If even this is lost, why go to college. The enthusiastic learner can gain knowledge in the setting of the university, but most can do nearly as well on their own. They can benefit from some contact with other smart folks, but we’ll get to that in a second. Universities continue to provide a credentialing service: students who gain the degree manage to work through the bureaucracy of the school system and jump through the low hoops of most courses (or, rather, learn to select courses that are least challenging), skills that are useful in navigating the large bureaucracy of many major corporations. But some of the more interesting places to work actually require you to think and actively pursue solutions. Students who have attended a large university tend not to be trained for this.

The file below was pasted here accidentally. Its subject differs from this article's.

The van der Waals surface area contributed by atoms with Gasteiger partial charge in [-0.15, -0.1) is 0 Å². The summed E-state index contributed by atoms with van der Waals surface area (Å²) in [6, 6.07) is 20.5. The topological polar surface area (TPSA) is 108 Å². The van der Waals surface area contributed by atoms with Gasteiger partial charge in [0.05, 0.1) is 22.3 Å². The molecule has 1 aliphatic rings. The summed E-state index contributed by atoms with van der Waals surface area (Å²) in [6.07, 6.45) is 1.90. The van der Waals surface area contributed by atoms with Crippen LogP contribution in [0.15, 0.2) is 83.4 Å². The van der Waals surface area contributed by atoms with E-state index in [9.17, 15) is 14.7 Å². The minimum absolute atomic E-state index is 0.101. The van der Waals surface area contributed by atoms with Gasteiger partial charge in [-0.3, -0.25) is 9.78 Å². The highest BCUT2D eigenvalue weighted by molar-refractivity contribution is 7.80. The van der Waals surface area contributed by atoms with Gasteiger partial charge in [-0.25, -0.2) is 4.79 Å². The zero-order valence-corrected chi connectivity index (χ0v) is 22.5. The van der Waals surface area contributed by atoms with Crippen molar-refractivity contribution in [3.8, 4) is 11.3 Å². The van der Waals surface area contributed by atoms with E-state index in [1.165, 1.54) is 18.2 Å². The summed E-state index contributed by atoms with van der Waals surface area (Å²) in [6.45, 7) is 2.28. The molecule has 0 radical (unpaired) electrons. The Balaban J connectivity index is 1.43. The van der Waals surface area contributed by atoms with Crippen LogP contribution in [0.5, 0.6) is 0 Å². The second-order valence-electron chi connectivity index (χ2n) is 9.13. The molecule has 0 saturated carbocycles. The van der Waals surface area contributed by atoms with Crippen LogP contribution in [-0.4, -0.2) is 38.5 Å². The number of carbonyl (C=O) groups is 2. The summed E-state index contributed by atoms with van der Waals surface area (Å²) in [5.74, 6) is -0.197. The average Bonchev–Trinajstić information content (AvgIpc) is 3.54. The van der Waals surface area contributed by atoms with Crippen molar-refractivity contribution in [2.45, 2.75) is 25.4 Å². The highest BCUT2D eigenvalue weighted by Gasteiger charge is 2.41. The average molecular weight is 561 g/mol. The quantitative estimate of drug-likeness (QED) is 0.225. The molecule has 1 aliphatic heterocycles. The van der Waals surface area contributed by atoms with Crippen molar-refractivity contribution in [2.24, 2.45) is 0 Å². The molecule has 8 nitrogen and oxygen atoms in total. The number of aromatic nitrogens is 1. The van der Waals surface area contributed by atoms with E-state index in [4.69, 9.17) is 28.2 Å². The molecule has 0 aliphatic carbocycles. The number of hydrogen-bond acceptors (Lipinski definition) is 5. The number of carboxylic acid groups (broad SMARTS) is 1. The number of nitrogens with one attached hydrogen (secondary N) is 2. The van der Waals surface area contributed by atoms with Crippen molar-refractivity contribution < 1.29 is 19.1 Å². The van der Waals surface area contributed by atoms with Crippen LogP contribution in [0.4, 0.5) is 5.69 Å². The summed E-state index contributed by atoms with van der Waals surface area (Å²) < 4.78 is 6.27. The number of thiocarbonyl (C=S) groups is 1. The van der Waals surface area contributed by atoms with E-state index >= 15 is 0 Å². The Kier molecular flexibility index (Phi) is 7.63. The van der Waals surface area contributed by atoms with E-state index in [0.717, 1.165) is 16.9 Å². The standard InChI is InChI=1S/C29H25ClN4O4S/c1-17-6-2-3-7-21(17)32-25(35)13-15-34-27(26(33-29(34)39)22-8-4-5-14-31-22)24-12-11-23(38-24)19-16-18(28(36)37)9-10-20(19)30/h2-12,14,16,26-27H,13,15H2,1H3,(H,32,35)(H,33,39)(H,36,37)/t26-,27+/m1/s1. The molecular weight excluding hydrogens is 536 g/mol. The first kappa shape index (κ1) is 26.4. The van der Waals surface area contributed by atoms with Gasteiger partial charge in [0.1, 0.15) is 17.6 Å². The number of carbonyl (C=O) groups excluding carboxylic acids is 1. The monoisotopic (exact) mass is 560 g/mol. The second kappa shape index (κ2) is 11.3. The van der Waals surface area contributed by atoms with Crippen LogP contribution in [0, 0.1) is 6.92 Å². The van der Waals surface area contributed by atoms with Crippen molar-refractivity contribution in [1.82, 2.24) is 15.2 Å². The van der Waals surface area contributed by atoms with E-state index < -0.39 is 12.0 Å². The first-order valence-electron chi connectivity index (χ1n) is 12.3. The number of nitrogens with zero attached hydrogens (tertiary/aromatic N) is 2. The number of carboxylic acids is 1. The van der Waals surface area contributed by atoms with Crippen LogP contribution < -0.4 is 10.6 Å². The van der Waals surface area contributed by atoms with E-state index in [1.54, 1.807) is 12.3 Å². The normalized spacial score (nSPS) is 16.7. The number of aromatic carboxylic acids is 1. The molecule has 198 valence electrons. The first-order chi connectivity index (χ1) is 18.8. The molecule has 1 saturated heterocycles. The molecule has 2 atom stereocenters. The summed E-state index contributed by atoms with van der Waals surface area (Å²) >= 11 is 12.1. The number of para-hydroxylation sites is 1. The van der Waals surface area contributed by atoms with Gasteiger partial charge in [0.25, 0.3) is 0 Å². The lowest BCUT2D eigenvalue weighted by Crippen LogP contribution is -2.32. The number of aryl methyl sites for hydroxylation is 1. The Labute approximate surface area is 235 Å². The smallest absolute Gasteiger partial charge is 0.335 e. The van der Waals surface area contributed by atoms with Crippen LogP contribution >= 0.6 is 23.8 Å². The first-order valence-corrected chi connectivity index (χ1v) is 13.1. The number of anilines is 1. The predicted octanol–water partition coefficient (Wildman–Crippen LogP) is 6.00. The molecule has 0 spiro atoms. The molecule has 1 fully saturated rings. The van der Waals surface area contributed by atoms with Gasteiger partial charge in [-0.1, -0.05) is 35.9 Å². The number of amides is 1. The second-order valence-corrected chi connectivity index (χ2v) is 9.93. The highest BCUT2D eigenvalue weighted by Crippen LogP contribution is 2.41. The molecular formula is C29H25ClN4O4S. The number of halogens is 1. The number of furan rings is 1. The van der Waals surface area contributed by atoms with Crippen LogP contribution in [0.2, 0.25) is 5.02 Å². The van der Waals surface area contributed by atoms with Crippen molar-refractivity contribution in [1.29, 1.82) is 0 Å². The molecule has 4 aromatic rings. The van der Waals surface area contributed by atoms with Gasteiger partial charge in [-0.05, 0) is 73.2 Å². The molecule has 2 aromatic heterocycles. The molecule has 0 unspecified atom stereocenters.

What if the ability to chat with smart like-minded people, the ability to develop your knowledge through interaction with an expert, was somehow abstracted from the university. Assuming Cornell doesn’t teach you much (and despite the reputation among the Ivies that Cornell and Princeton have for the quality and rigor of their undergraduate programs, I’ve spoken with alums from both who suggest that this is an exaggeration), why spend the price of a nice sports car each year to attend? Part of this, as noted above, is that it opens doors when placed on a resume, but an important part of it is that students who have entered these schools have demonstrated through tests and experience to be smart and that they have the potential to do great things. And you get to hang out with these people.